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Questo articolo è stato pubblicato il 06 febbraio 2013 alle ore 08:22.


As election day approaches, parties woo voters with bigger promises. Initiatives go quickly out of date and are piling up. Silvio Berlusconi surprised the electorate and his rival parties with his scheme to return the IMU (property tax) to Italian home owners: and he said he has more ideas to come. Others are not slow to catch on. Mario Monti says now it is possible to lower the tax burden. The leader of the Democratic Party Bersani raised the stakes: 7.5 billion over three years to schools and hospitals.

It is not easy to calculate the impact all this may have on voters. It can be said, however, that most of them seem indifferent to these promises. Forecasts suggest that only a few will vote on parties "last minute" proposals, as many have already made their minds up. Political leaders are aware of this. Their focus remains on the 30% of voters who still claim to be undecided. It is likely that some of these in the end will simply not vote. Others will take a decision based on falling in with whoever puts together the best offering. These choices will be decisive in a contest that will be fought right up until the last vote.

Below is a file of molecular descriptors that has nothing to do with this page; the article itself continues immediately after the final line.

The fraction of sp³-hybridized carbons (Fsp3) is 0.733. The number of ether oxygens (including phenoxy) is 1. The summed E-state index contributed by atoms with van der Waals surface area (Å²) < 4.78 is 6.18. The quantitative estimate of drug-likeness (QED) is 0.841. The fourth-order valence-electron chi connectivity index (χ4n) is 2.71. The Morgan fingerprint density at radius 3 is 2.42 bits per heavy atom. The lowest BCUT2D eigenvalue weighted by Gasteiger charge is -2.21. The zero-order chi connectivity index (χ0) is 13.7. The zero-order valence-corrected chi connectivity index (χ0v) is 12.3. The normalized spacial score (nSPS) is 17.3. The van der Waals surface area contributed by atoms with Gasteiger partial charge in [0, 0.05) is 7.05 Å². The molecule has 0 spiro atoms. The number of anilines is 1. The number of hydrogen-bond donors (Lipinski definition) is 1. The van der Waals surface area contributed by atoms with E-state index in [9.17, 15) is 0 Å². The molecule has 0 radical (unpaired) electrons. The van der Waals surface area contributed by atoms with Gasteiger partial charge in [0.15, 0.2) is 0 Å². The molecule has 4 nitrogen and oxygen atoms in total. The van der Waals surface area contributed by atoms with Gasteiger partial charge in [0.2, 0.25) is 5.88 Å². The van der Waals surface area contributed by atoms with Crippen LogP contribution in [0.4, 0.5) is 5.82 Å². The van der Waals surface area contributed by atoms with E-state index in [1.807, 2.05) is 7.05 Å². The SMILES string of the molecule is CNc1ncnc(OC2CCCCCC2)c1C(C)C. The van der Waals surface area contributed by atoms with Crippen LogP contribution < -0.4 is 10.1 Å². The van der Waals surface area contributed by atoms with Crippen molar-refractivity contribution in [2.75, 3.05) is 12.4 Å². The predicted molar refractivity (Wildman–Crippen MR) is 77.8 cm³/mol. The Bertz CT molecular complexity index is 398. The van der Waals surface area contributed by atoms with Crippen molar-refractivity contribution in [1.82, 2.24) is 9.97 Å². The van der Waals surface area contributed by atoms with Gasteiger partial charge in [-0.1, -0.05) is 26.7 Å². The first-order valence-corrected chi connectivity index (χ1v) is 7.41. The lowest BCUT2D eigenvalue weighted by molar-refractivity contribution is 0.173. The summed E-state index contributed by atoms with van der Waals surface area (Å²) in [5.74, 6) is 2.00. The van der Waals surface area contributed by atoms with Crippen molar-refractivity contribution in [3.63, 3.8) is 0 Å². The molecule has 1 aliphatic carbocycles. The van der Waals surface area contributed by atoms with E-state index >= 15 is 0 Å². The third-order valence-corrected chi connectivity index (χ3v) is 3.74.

The Cavaliere is in a unique position compared to his competitors. Among undecided voters many of them include disappointed former supporters of Pdl or Forza italia. Beppe Grillo is also focusing his attention on this same group. The comedian and blogger champion of anti-politics wants to get to Parliament courting those who have decided to move away from traditional parties as well as those unwilling to vote. The upshot is: many undecided voters and many parties chasing votes. The race in on.
(Traduzione di James Tierney)

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